Furniture that is 175 years old survives in various states of repair and the Smith’s gift came to Classical American Homes with the not insignificant loss of its original frieze and cornice (compare figs. 1 and 3). Clearly at some point in time it had been completely disassembled into its component parts and put into storage with at least one other of the mahogany dressing glasses from Millford. Its frieze and cornice, which are built as a separate unit, somehow became disassociated with the rest of its parts and sadly may have been discarded. Despite this loss, the Smith’s were still able to put the dressing glass to good use in their home. Returning it to one of the high-ceilinged bedrooms at Millford, however, required that the frieze and cornice be restored. The second surviving Millford example, which luckily retains all of its original parts, served as a model for a precise restoration (fig. 10). Reproducing the frieze and cornice after the original was no mean feat and required all the skill and experience that master craftsman Neil Van Alstyne could bring to bear in order to match the exquisite materials and meticulous workmanship that are a trademark of the Phyfe shop (figs. 11, 12 and 13). A short video of Van Alstyne in his workshop helps to explain the challenges involved in the restoration of the frieze and cornice.

Figure 6.
James DeVeaux (1812-1844). John Laurence Manning, 1838. Oil on canvas. Classical American Homes Preservation Trust.

Figure 7.
James DeVeaux (1812-1844). Susan Hampton Manning, 1839. Oil on canvas. Classical American Homes Preservation Trust.

Figure 8
D. Phyfe & Son. Wardrobe made for Millford in 1841. Private Collection.

Figure 9.
An Exquisite, plate 327 from The Caricature Magazine, or Hudibrastic Mirror, by G. M. Woodward, vol. 5, Folio 75.

A further consequence of the dressing glass having once been disassembled and stored with another was that it had two left pillars when it was acquired by the Smiths. This required that they make one of the left hand pillars serve on the right side, a task that was accomplished by rotating the pillar 180 degrees so the mechanical pivot mounted on its inside face would be properly aligned. This change also resulted in the front face of the pillar with the fanciest veneer being turned to the back. Phyfe’s original system of registration marks, coded in Roman numerals and used to insure that the pillars and the the square plinths they rest upon were properly matched for assembly, was also out of synch. This may all seem a bit technical and confusing but what it confirms for us without question is that a third mahogany swing dressing glass was made for Millford. And, if it still exists, it has two right posts! There may even have been a fourth swing dressing glass. This one, however, would have been veneered with expensive and exotic Brazilian rosewood, the same as several other surviving pieces of furniture from the finest suite of bedroom furniture made for Millford. These include the Grecian bedstead and nightstand acquired by Classical American Homes in a trade with the Metropolitan Museum of Art in 2012, as well as a rosewood basin stand already in the collection (fig. 14). A rosewood-veneered wardrobe on display today in the Hampton-Preston house in Columbia, South Carolina was also part of this suite.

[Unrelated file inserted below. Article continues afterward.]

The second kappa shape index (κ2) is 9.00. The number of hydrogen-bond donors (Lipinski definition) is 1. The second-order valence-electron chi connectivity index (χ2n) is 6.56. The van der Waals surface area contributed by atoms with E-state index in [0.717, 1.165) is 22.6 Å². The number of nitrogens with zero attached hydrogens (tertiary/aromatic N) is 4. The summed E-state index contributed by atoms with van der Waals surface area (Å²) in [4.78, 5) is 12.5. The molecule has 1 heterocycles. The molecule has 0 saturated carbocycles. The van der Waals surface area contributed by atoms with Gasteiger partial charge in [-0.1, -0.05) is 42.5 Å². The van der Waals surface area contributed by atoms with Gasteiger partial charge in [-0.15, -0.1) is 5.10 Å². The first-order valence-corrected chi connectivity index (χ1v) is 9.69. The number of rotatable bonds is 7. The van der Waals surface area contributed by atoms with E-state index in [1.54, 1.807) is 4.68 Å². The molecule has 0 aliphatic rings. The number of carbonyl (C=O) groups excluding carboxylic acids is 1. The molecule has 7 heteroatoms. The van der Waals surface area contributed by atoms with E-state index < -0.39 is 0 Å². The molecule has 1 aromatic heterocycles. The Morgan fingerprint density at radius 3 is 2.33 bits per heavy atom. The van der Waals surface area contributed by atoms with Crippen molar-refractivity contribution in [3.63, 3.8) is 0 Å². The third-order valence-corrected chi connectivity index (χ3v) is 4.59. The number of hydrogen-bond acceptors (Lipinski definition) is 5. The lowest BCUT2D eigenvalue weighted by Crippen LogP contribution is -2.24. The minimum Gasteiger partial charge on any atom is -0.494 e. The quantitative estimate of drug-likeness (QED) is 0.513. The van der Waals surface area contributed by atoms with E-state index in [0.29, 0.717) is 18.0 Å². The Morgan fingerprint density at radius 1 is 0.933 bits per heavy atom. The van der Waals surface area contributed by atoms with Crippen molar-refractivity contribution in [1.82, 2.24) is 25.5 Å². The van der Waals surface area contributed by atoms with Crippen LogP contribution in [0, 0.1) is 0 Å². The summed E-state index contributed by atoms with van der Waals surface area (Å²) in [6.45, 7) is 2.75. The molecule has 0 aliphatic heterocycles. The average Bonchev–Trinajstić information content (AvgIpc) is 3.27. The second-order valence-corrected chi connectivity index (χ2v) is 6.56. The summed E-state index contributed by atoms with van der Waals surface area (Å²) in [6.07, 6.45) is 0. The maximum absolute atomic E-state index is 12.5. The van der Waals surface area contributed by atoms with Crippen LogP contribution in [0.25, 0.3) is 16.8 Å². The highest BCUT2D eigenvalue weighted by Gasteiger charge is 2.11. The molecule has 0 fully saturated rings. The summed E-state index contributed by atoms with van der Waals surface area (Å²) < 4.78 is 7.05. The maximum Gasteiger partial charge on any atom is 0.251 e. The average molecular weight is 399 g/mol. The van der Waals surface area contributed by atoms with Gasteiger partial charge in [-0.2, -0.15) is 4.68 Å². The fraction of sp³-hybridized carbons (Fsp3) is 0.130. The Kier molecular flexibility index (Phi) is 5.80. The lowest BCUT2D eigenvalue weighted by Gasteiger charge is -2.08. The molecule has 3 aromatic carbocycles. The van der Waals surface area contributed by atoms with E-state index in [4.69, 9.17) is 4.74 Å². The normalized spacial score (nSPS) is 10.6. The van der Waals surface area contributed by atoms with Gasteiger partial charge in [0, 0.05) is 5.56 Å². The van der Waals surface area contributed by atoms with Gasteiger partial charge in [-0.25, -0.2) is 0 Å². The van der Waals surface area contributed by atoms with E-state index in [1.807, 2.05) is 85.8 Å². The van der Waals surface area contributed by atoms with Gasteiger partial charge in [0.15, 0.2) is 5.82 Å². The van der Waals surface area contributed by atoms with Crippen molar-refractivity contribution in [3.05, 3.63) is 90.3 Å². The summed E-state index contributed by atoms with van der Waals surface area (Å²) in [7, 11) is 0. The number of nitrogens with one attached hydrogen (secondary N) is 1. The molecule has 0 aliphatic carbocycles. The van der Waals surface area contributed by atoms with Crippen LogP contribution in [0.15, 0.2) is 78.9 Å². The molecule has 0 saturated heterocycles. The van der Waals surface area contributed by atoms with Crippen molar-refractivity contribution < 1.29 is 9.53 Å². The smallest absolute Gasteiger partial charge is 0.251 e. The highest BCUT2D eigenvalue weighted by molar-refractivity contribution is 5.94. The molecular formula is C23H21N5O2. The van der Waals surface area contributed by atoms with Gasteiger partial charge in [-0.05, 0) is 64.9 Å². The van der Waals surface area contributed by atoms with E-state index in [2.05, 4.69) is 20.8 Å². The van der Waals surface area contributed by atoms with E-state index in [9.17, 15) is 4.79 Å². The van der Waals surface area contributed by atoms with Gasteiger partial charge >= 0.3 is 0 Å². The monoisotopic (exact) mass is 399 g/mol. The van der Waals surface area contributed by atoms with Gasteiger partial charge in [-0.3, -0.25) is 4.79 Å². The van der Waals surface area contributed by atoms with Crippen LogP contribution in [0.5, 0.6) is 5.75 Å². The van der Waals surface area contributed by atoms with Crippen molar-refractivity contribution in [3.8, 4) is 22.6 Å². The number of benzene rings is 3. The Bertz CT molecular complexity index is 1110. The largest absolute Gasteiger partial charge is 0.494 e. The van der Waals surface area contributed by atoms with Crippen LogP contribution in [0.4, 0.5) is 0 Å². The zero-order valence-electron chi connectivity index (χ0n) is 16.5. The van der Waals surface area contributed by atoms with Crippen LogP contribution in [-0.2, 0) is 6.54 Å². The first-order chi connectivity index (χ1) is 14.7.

Figure 10.
Detail of the swing dressing glass in Figure 3.

Figure 11.
Neil Van Alstyne and Peter Kenny in Van Alstyne’s workshop during the restoration/
conservation of the Millford swing dressing glass.

Figure 12.
Neil Van Alstyne and Peter Kenny fitting the frieze and cornice to the square pillars of the Millford swing dressing glass.

Figure 13.
Wetting the cornice and frieze with mineral spirits to reveal the figure of the veneer.

When Duncan Phyfe and his son James finally closed down the family business in 1847, after fifty-five years in the trade, they held an auction of the remaining contents of their furniture warehouse. The auctioneer, Halliday & Jenkins, offered a catalogue of the sale that listed four cheval glasses among its remaining stock. The most magnificent of these, listed as lot 323, calls to mind what a rosewood example for Millford may have looked like: “1 large rosewood splendid cheval Glass, 60in by 30in 7 feet high, OG cornice, back lined with purple silk.” It’s just too bad that Dick Jenrette couldn’t have been at that auction, otherwise our rosewood bedroom suite at Millford would almost be complete! But there are no shortcuts to historical authenticity, and hope springs eternal that one day a swing dressing glass from the rosewood bedroom suite will be discovered and returned home to Millford.

Figure 14.
Grecian bedstead, basin stand, and nightstand from the suite of rosewood-veneered bedroom furniture made for Millford in 1841.